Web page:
Skip to main content Skip to main navigation menu Skip to site footer
Type: Correspondence
Published: 2021-05-28
Page range: 228–231
Abstract views: 139
PDF downloaded: 105

A brief history of Lepidoptera section contributions to Zootaxa

National Museum of Natural History, Smithsonian Institution, Washington, DC, 20560 USA
Department of Biological Science & Biotechnology, Hannam University, Yuseong-gu, Daejeon 34054, Korea
Natural History Museum, Hannam University, Daejeon, 34054, Korea 


As a reviewer, John Brown received the first Lepidoptera manuscript submitted to Zootaxa in 2002. Within a year he was persuaded by a colleague to volunteer as its first Lepidoptera section editor. As submissions increased, he realized that he needed assistance, so in July 2005 he enlisted Robert Robbins (U.S. National Museum of National History), and the two editors split the submissions—Brown covered moths and Robbins butterflies. As submissions continued to grow, Robbins stepped down and Brown was again the sole editor. Owing to the ever-increasing manuscript load, in 2007 Brown submitted a proposal to several colleagues, inviting them to become Lepidoptera section editors, with the concept that the more editors there were, the fewer manuscripts each would have to handle, and their duties would include papers primarily in their area of expertise. The solicitation was successful, with four new subject editors coming on board in 2007: Lawrence Gall for macrolepidoptera families, Michael Toliver for butterflies, Jean-François Landry for microlepidoptera families, and Shen-Horn Yen for Pyraloidea and Zygaenoidea; the last two are still section editors today. Over the next 13 years, numerous editors came and went—turnover in editorship was always viewed as a positive way to involve new scientists and interject fresh ideas. From 2001 to 2020, a cumulative total of 21 scientists have served as Lepidoptera Section editors (Table 1), representing 14 different countries.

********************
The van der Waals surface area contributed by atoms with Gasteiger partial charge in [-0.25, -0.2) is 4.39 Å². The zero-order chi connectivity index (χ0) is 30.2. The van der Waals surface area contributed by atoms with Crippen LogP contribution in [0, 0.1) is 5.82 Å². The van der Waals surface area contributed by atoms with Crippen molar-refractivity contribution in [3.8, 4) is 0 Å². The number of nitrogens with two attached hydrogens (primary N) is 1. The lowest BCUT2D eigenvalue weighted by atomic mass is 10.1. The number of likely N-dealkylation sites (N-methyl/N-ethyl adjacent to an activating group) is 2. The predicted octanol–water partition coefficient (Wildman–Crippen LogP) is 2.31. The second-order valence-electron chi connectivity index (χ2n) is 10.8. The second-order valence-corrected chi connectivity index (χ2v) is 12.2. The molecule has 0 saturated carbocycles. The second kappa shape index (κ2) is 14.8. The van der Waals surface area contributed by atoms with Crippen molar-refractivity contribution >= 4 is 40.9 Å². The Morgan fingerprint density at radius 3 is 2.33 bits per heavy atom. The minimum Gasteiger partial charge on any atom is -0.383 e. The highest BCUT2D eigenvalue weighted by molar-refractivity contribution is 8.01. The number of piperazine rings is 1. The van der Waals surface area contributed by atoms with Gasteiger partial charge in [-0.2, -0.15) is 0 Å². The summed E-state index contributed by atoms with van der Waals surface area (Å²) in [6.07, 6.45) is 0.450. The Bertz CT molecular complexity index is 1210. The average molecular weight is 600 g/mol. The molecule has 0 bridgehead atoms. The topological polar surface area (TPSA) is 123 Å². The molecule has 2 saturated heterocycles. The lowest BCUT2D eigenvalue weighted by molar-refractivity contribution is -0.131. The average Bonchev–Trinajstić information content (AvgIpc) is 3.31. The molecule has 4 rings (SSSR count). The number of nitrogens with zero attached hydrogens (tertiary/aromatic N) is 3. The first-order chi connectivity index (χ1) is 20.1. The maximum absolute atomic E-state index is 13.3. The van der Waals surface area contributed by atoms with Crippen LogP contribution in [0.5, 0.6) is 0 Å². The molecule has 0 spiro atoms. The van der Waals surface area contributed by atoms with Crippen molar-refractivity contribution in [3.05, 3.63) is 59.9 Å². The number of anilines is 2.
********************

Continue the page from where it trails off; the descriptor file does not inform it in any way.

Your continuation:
1. Kristensen, N.P., Scoble, M.J. & Karsholt, O. (2007) Lepidoptera phylogeny and systematics: The state of inventorying moth and butterfly diversity. Zootaxa, 1668, 699–747.

    van Nieukerken, E. K., Kaila, L., Kitching, I., Kristensen, N. P., Lees, D. C., Minet, J., Mitter, C., Mutanen, M., Regier, J. C., Simonsen, T. J., Wahlberg, N., Yen, S.-H., Zahiri, Z., Adamski, D., Baixeras, J., Bartsch, D., Bengtsson, D. A., Brown, J. W., Bucheli, S. R., Davis, D. R., De Prins, J., De Prins, W., Epstein, M. E., Gentili-Poole, P., Gielis, C, Hättenschwiler, P., Hausmann, A., Holloway, J. D., Kallies, A., Karsholt, O., Kawahara, A., Koster, S., Kozlov, M., Lafontaine, J. D., Lamas, G., Landry, G.-F., Lee, S., Nuss, N., Penz, C., Rota, J., Schmidt, C. B., Schintlmeister, A., Sohn, J. C., Solis, M. A., Tarmann, G. M., Warren, A. D., Weller, S., Yakovlev, R., Zolotuhin, V., and Zwick, A. (2011) Lepidoptera. In: Zhang, Z.-Q. (ed.), Animal biodiversity: An outline of higher-level classification and survey of taxonomic richness. Zootaxa, 3148, 212–221.